Skip to main content

The NBA leads the athletic world in fashion choices. Whenever a player is photographed off the court, they’re guaranteed to be wearing stylish threads. But it wasn’t always like this. There was a time when NBA players never dressed up and wore t-shirts and sweatpants on a regular basis.

So, why the change? Here’s the story of how the NBA became style-conscious and how it has benefited the league.

How fashion became a part of the NBA

Towards the end of 2004, the NBA’s public image had taken some major hits. One of the most notable was the infamous Malice at the Palace event, in which players from both the Detroit Pistons and the Indiana Pacers engaged in a brawl with each other and fans on national television.

Causal fashion choices, like baggy clothes and du-rags, also contributed to the negative image that many Americans had begun to hold against NBA players. 

In an effort to repair the NBA’s image at the beginning of the 2005-2006 season, the league’s commissioner, David Stern announced the implementation of a mandatory dress code for all players.

The new rule stated that all NBA players must dress up in business or conservative attire while arriving and departing a game, on the bench while injured, and when conducting official NBA business, such as press interviews or charity events. It also banned chains, pendants, or medallions, sleeveless shirts, du-rags, and “headgear of any kind.”

Because many of the banned items represented hip hop culture, many players and fans were openly critical about the dress code, deeming it “racist.”

Leading the fight against the new rules was Allen Iverson. “They’re targeting my generation – the hip hop generation,” Iverson said during a televised interview, as reported by Rolling Stone

How fashion has benefited the NBA

However, over time, the benefits of the new dress code became apparent. Before, players would sometimes endorse athletic brands like Nike and Adidas, but with the new dress code, they were able to widen their influence into fashion and accessories. For example, when LeBron James was photographed wearing Beats headphones, sales went crazy.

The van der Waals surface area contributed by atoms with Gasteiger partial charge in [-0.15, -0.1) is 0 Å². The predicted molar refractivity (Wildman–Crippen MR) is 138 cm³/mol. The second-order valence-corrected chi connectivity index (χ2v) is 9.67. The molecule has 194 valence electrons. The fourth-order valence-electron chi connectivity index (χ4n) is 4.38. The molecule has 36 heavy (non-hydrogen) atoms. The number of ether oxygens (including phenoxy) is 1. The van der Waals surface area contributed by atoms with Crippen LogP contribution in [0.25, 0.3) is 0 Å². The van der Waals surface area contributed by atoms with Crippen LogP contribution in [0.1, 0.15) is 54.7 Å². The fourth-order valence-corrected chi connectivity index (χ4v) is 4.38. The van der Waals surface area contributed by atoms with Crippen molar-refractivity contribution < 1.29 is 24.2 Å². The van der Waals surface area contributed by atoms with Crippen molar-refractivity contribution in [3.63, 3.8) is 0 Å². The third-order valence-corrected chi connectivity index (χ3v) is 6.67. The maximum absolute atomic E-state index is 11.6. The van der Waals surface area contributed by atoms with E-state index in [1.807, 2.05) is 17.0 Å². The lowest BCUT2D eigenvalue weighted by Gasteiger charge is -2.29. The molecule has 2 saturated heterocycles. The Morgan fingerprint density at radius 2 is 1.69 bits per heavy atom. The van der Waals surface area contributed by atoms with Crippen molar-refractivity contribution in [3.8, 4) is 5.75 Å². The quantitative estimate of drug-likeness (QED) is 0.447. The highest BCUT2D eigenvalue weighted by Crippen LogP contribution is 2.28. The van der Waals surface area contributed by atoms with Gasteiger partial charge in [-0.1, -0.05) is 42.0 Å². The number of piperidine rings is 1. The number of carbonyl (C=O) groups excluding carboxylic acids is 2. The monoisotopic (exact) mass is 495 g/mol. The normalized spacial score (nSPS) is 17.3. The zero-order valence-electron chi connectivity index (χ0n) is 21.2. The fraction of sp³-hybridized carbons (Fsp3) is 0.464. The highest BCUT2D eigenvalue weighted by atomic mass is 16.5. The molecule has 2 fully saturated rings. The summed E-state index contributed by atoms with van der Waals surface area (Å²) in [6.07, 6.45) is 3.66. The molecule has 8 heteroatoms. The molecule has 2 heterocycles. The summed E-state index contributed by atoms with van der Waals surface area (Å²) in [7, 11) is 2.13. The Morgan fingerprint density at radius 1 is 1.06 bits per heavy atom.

But even outside of sponsorships, encouraging players to focus on their fashion choices, allowed them to develop a brand for themselves outside of basketball.

“They’re developing themselves as people, which is hard when they’ve spent most of their lives on the court,” Luke Wood, president of Beats Electronics told Esquire. “Fashion gives them the chance to actually stop and think about who they are and who they want to be.”

NBA players use fashion to build their personal brand

With the help of social media to share their fashion choices, players are now able to build themselves as an influencer and a brand. And this is extremely beneficial to players when their basketball career eventually comes to an end. 

“The NBA encourages players to have businesses outside of basketball,” NBA’s Lisa Piken Koper told Esquire.

“It’s the reality of life; sometimes these careers don’t last that long and we want them to be prepared. We absolutely want them to have life after basketball and seek those interests while they’re in it. The more exposure we can get for our athletes is great.”

When a player is able to build their brand outside of basketball, they have much more success when they retire from the court. And fashion can be a huge help with that. Although the rules have relaxed somewhat since the dress code was introduced, the NBA has embraced its new role as fashion trendsetters. 

Today, when players are walking off a plane, or to and from games, it’s often referred to as the “concrete runway,” because it’s a chance to show off their unique threads and style. Players can use that exposure to build their personal brand, and fashion brands benefit from the exposure as well. It’s a win-win for everyone involved. 

“We all in the NBA feel like we’re fashion gurus,” Nick Young told the New York Times. “Fashion kings.”